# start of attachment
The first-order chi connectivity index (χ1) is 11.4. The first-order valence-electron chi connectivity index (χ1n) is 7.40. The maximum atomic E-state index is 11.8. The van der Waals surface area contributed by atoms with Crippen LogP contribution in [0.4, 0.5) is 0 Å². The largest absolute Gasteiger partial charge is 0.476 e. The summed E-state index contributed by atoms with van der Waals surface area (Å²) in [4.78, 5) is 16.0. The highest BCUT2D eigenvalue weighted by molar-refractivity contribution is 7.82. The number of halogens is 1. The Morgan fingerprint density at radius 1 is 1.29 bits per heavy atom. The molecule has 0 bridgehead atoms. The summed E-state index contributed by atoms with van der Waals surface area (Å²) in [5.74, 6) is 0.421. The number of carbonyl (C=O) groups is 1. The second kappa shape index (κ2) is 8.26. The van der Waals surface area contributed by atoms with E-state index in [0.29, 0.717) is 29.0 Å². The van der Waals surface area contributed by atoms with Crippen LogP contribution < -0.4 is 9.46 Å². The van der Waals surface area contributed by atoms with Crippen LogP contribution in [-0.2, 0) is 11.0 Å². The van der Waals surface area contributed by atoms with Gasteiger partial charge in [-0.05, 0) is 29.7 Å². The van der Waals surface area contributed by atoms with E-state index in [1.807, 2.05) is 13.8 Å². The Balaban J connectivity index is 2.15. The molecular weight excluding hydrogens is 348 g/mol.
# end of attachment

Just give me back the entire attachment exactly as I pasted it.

The first-order chi connectivity index (χ1) is 11.4. The first-order valence-electron chi connectivity index (χ1n) is 7.40. The maximum atomic E-state index is 11.8. The van der Waals surface area contributed by atoms with Crippen LogP contribution in [0.4, 0.5) is 0 Å². The largest absolute Gasteiger partial charge is 0.476 e. The summed E-state index contributed by atoms with van der Waals surface area (Å²) in [4.78, 5) is 16.0. The highest BCUT2D eigenvalue weighted by molar-refractivity contribution is 7.82. The number of halogens is 1. The Morgan fingerprint density at radius 1 is 1.29 bits per heavy atom. The molecule has 0 bridgehead atoms. The summed E-state index contributed by atoms with van der Waals surface area (Å²) in [5.74, 6) is 0.421. The number of carbonyl (C=O) groups is 1. The second kappa shape index (κ2) is 8.26. The van der Waals surface area contributed by atoms with E-state index in [0.29, 0.717) is 29.0 Å². The van der Waals surface area contributed by atoms with Crippen LogP contribution < -0.4 is 9.46 Å². The van der Waals surface area contributed by atoms with Crippen LogP contribution in [-0.2, 0) is 11.0 Å². The van der Waals surface area contributed by atoms with Gasteiger partial charge in [-0.05, 0) is 29.7 Å². The van der Waals surface area contributed by atoms with E-state index in [1.807, 2.05) is 13.8 Å². The Balaban J connectivity index is 2.15. The molecular weight excluding hydrogens is 348 g/mol.